The pressure, as you can imagine, was immense, and it was only a matter of time before I buckled and gave in. Eventually, I ceased to resist and decided that it was simply easier to go with the flow. Now that I had a goal to achieve, I could no longer remain complacent with my grades, as decent as they were. I had to put in extra hours, with tuition and late night study groups, to ensure that I emerged ahead of the competition in a school of high achievers.

From that point on, although the world labeled me ‘progressive’, the reality was that I was heading downhill at an alarmingly rapid rate. When I looked into the mirror, I no longer saw the shy, modest girl who had taken after her burqa-clad hijaab-hidden mother. No! I was taking the school by storm. Wherever I went, I caused heads to turn – the boys’ in admiration and the girls’ in envy. I traded in weekly ta’leem for weekend parties, surmah before sleeping for sleepless nights in mascara, five-times salaah for five social media platforms, daily Quraan recitation for studying the latest fashion guides, and worst of all – my priceless Islamic Identity for the cheap role of a so-called ‘liberated woman’.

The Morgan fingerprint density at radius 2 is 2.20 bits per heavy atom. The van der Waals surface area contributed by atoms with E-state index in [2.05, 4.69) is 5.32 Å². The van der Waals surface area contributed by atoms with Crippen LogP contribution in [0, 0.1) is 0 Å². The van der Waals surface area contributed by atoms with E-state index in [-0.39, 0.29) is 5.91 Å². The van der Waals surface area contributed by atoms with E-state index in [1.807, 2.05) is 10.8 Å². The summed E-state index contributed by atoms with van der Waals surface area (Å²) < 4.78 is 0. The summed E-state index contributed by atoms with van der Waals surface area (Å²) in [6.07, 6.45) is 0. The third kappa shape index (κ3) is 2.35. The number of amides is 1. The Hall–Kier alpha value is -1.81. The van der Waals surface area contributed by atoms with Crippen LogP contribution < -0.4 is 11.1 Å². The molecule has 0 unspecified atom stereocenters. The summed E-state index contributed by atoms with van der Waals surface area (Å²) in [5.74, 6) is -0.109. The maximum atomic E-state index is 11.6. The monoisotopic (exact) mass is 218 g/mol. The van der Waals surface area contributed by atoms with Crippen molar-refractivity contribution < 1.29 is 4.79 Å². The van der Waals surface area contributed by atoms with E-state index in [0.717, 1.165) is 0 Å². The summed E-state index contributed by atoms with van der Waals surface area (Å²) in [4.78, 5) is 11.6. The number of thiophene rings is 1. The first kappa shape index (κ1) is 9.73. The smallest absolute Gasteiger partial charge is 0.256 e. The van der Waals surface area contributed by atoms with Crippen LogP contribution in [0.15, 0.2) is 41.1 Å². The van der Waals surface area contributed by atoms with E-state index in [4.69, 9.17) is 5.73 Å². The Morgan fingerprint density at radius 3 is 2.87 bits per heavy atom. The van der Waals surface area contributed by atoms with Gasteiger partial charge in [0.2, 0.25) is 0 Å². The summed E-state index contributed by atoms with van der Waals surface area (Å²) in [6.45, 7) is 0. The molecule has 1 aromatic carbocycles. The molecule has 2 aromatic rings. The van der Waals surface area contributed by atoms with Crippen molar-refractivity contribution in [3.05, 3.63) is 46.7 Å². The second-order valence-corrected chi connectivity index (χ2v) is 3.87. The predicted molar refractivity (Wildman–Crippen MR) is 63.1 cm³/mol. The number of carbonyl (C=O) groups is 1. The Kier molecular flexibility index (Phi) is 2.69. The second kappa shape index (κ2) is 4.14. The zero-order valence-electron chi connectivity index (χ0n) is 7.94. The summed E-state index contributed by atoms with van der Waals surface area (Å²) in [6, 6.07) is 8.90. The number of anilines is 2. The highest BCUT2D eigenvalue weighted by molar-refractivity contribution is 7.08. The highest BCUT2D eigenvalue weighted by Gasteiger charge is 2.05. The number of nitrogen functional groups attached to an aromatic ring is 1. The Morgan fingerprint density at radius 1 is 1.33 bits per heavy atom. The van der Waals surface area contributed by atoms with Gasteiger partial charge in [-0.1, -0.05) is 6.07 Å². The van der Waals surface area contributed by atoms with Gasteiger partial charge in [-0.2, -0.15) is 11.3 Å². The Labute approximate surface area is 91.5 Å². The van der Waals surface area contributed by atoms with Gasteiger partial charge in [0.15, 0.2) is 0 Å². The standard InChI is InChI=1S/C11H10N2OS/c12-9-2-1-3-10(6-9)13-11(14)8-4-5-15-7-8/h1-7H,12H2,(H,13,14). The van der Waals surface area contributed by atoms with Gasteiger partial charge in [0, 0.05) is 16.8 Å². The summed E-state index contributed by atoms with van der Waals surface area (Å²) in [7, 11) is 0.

I have to admit that I was not an entirely innocent brainwash-victim as I did not completely resist. I remember thinking to myself, under the onslaught of Aunty Zaiboon’s campaign, “If they are so convinced that I will fail as a wife and end up a divorcee, then why are they so convinced that I will make a successful professional? If I can’t be a good housewife to my husband, what makes them think that I can be a professional, attending to the demands of thousands?” All along, I knew that this was not who my Creator wanted me to be. But … you know how it is, don’t you? It’s easier to go with the flow than go against the grain. Anyway, the idea of becoming an independent woman was now becoming an attractive one, and the voice of my feeble, crippled conscience was finally silenced.

With my new attitude and total makeover came a newfound popularity that made me the center of attention. In time to come, I not only got involved with boys but actually went through them faster than a flu-patient goes through tissues. I surprised even myself by partying like a rock star, and through it all, my naïve family failed to see beyond the ‘innocent’ angel who was apparently paving the path to her career success. Because I attended so many study groups, it was easy to slip off to a party or meet a boy under the pretense of studying. This life of sin, however, began to take its toll.